And several other states saw legislative moves toward or away from equality in the past week.
State Rep. David Bates (R-Windham) and 11 cosponsors filed a bill that would repeal marriage equality and prevent New Hampshire from recognizing the marriages of same-sex couples contracted outside the state. New Hampshire same-sex couples who married in the state before the bill became effective would continue to be recognized as married. Same-sex couples who married in another state would no longer be recognized.
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The bill’s stated purpose is that, because most children “are conceived by acts of passion between men and women – sometimes unintentionally,” New Hampshire has “a unique, distinct, and compelling interest” in promoting committed marriages between men and women “so as to increase the likelihood that children will be born to and raised by both of their natural parents.”
That is the essentially the same argument used — unsuccessfully — by the defense in the federal district court trial that struck down California’s Proposition 8 ban on same-sex marriage.
State Rep. Leo Pepino (R-Manchester) and five cosponsors filed a separate bill that would repeal marriage equality and prohibit civil unions or any other form of legal recognition for same-sex couples.
The Associated Press reported January 25, however, that Pepino will ask the committee hearing the bill “to retain it until next year when they have more time.”
Bills cannot be killed in committee in New Hampshire, unlike in many other states. But a committee may choose to retain a bill for further study (in essence, tabling it), thus blocking consideration of it on the floor.
Governor John Lynch (D), who signed the original marriage equality bill into law, has said he would veto a repeal bill. But Republicans hold a veto-proof majority in both houses.
Mo Baxley, executive director of New Hampshire Freedom to Marry (NHFTM), said in an interview that she thinks supporters of the law can sustain the governor’s veto by finding supporters among older, more libertarian-leaning Republicans.
“It’s going to be a horse race,” said Baxley. She noted that the national gay marriage opposition group, D.C.-based National Organization for Marriage (NOM), spent over a million dollars trying to defeat Lynch in the last election, “and they want what they paid for.”
NOM is working in conjunction with an in-state group Cornerstone Action. Kevin Nix, director of communications for NHFTM, said that both NOM and Cornerstone are trying to “appear more tolerant,” and appeal to “people in the middle.”
“The public is solidly on our side,” Baxley asserted, but cautioned, “We can’t just presume that we’ve got the votes . . . .We’ve got to be full throttle out there.”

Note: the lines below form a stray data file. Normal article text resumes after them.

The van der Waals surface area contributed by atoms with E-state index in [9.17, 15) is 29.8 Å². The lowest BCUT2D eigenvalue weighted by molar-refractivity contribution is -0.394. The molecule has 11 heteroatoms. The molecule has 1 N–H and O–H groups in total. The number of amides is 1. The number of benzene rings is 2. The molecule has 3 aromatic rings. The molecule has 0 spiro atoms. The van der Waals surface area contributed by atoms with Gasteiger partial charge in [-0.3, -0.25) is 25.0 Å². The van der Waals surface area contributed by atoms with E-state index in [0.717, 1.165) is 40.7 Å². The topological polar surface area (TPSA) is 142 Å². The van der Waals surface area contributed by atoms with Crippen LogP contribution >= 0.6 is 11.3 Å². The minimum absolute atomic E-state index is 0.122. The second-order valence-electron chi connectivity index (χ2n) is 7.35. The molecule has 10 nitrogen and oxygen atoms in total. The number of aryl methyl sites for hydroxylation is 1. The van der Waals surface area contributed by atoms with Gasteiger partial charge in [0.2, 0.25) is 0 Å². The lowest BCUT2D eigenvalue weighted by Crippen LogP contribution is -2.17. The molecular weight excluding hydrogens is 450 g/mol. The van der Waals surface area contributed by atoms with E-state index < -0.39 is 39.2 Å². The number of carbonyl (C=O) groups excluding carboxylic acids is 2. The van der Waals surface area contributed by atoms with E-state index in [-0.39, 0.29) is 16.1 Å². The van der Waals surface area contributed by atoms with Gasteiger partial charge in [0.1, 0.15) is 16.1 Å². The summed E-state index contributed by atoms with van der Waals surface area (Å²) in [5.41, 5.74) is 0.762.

Baxley said that, with the state’s 400 House districts containing only about 3,100 people each, her group’s members are taking a “very grassroots” approach. They have been holding a series of town hall meetings with “a real mix” of attendees, gay and straight. They are also preparing for a public hearing on the bill.
She said state Republicans also plan to introduce a bill next year for a ballot measure that would amend the state constitution to prohibit same-sex marriage. With a spotlight on New Hampshire’s first-in-the-nation presidential primary, she said, a ballot fight in 2012 could help motivate a stronger conservative turnout.
Marriage equality bills were introduced into both the Senate and House in the past week. Democrats have a majority in both chambers. Governor Martin O’Malley (D) has said he would sign the bill if it reaches his desk.
Co-sponsor Senator Jamie Raskin (D-Montgomery) said in a press briefing January 21 that he expects a fight on the Senate floor and will need 29 votes out of 47 to break a filibuster. An up-or-down vote on the bill, after the filibuster is broken, will require 24 votes. Democrats have a 35 to 12 majority in the Senate.
A public hearing on the Senate bill is scheduled for February 8.
Elsewhere this past week:
Hawaii: The full Senate on January 28 passed a bill to legalize civil unions for same- and opposite-sex couples. It now heads to the House, where it is expected to pass. Governor Neil Abercrombie (D) has said he will sign it.
Illinois: Governor Pat Quinn (D) signed a civil union bill January 31 giving same- and opposite-sex couples many of the same rights as married ones.
Iowa: The House Judiciary Committee passed a bill January 24 that would allow voters to decide on a state constitutional amendment banning same-sex couples from marriage, civil unions, or domestic partnerships. A public hearing on the bill was scheduled for Monday, January 31.
In the Senate, however, Senator Kent Sorenson (R-Indianola) attempted to bypass Senate rules and bring to the floor a vote on the Senate version of the bill. Democrats, who hold a 26-24 majority, voted down the attempt. Senate Majority Leader Mike Gronstal (D-Council Bluffs) had said he would block a vote on the bill.
New Mexico: Three bills were introduced in the House and one in the Senate that would variously put before voters a constitutional amendment banning same-sex marriage and ban New Mexico from recognizing such marriages enacted outside the state.
Wyoming: The House passed a measure January 25 to prevent the state from recognizing same-sex marriages contracted elsewhere. The next day, the state Senate passed a bill that would allow voters to decide whether to amend the state constitution to ban same-sex marriage.
A civil union bill introduced by openly gay State Rep. Cathy Connolly (D-Laramie) failed by one vote to make it out of committee January 28. A separate bill by Connolly, for full marriage equality, died without a motion to vote.